Olof A. Berntson was born in Bohusland, Sweden, in 1868
and immigrated to the United States when he was 19 years
old, settling in Lowell. He joined the city’s growing
Swedish community, many of whose members were employed
in the smaller woolen mills along the Concord River, in
the cartridge factory, or in small artisanal shops near
the Lowell Bleachery.
Initially Berntson worked a
wage-earning job as a box maker and attended the
Lowell Commercial College in the evenings. While
attending the college, Berntson boarded on B Street in
the Highlands neighborhood. He may have worked at
James A. Thompson’s box-making shop on Chambers
Street, one of eight box manufacturers in Lowell.
Between 1889 and 1896 he boarded at three different
houses on B Street.
Naturalized in 1893, he graduated from the Lowell
Commercial College in the following year and in the
fall of 1896 he opened a small shop, selling books and
stationary. In addition, Berntson served as a ticket
agent for a steamship company and started a newspaper
called “Scandinavia.” His shop, located at 780 Gorham
Street, was also his residence. The lot backed onto
part of the Lowell Bleachery, was a block away from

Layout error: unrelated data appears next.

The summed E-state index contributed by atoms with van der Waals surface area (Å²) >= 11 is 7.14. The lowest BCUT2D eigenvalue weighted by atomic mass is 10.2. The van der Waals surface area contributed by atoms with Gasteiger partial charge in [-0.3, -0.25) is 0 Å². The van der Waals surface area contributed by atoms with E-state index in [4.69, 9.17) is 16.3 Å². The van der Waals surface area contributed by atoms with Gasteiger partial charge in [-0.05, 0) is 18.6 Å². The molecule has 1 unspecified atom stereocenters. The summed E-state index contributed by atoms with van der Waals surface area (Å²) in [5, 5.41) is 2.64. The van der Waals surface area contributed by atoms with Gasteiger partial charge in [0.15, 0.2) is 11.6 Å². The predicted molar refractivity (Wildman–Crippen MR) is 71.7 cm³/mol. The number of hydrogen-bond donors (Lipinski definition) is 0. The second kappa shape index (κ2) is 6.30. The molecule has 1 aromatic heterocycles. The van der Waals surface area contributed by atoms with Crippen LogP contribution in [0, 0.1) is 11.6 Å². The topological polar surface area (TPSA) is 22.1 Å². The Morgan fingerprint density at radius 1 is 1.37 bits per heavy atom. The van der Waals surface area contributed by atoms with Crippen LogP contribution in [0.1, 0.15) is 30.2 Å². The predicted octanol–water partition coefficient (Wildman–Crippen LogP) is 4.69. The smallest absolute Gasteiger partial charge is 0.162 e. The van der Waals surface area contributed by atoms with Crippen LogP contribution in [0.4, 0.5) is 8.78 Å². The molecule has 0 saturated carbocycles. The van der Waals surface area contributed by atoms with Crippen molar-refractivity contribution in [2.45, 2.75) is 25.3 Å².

the Lowell Waste Company, and practically across the
street from a fire station – not a prime property.
This two-story, wood-frame building, erected after the turn of the
20th century, has a projecting bay, an off-center entrance capped by
a pedimented gable roof, which is supported by ornamented wood
brackets. A brick veneer and slender rectangular window on the
first floor were probably installed in the late 1950s.
Living with him and three other families in this relatively large
building was Anders Berntson, possibly a brother but almost
certainly a relative, who worked as an iron moulder. Two years
later, Olof changed his business into a grocery. Listed at 788
Gorham Street, the grocery was in a wood-frame building near the
corner of Livingston Street. He rented this property and continued
to live there with Anders Berntson until 1899.
Ida K. Peterson, 1921
In September 1896, Olof married Ida (Peterson), who had
immigrated to the United States in 1891. By 1904 their
children included Robert W., born in 1897, Agnes Elvira
in 1899, Esther A. in 1902, Edith Marie in 1903, and
Mildred O. in 1904. In 190 Berntson moved his business
and residence to 125 Andrews Street, near Moore Street.
This was largely a residential street and an Irishman
named Lynch owned the small one-story frame building in
which he was located. The Berntson family had just grown
to five in 1903 so his growing family may have prompted
this move. He remained at Andrews Street for two years
before purchasing a property close by on Moore Street;
the family was now at six.
This two-story frame building
would serve as his store and residence for many years.
It was probably still in breathing distance of the
Lowell Bleachery but the neighborhood was strongly
Swedish, with the First Swedish Methodist Episcopal
Church on the corner and the Swedish Evangelical
Lutheran church a few steps around that corner. The
residential part of the building was numbered 123 Moore
Street, while the store’s address was 121 Moore.
Olof A. Berntson, 1933
on retiring from the
post office after
In 1909 Berntson obtained a coveted job as clerk in the city’s post